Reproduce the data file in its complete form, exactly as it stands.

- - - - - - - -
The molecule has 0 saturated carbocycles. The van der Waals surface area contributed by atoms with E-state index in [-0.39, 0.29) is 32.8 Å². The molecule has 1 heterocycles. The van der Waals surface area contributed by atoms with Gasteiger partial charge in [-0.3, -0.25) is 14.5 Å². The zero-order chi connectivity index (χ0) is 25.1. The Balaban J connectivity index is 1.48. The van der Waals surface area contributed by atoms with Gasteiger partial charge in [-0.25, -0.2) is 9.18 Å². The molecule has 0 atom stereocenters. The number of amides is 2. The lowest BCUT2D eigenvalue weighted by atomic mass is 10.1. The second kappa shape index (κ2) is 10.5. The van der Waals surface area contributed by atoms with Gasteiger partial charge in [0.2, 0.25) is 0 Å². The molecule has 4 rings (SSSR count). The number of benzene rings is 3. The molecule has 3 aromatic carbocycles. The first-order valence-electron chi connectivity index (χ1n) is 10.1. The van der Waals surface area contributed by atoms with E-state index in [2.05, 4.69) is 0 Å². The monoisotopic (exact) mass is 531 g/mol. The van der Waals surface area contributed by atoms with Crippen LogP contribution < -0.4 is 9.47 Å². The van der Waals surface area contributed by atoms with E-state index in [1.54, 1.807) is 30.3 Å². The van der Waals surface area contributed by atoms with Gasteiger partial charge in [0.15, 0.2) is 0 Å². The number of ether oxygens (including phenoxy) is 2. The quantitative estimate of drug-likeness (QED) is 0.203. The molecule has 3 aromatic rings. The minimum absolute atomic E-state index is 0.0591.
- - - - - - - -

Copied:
The molecule has 0 saturated carbocycles. The van der Waals surface area contributed by atoms with E-state index in [-0.39, 0.29) is 32.8 Å². The molecule has 1 heterocycles. The van der Waals surface area contributed by atoms with Gasteiger partial charge in [-0.3, -0.25) is 14.5 Å². The zero-order chi connectivity index (χ0) is 25.1. The Balaban J connectivity index is 1.48. The van der Waals surface area contributed by atoms with Gasteiger partial charge in [-0.25, -0.2) is 9.18 Å². The molecule has 0 atom stereocenters. The number of amides is 2. The lowest BCUT2D eigenvalue weighted by atomic mass is 10.1. The second kappa shape index (κ2) is 10.5. The van der Waals surface area contributed by atoms with Gasteiger partial charge in [0.2, 0.25) is 0 Å². The molecule has 4 rings (SSSR count). The number of benzene rings is 3. The molecule has 3 aromatic carbocycles. The first-order valence-electron chi connectivity index (χ1n) is 10.1. The van der Waals surface area contributed by atoms with E-state index in [2.05, 4.69) is 0 Å². The monoisotopic (exact) mass is 531 g/mol. The van der Waals surface area contributed by atoms with Crippen LogP contribution < -0.4 is 9.47 Å². The van der Waals surface area contributed by atoms with E-state index in [1.54, 1.807) is 30.3 Å². The van der Waals surface area contributed by atoms with Gasteiger partial charge in [0.15, 0.2) is 0 Å². The number of ether oxygens (including phenoxy) is 2. The quantitative estimate of drug-likeness (QED) is 0.203. The molecule has 3 aromatic rings. The minimum absolute atomic E-state index is 0.0591.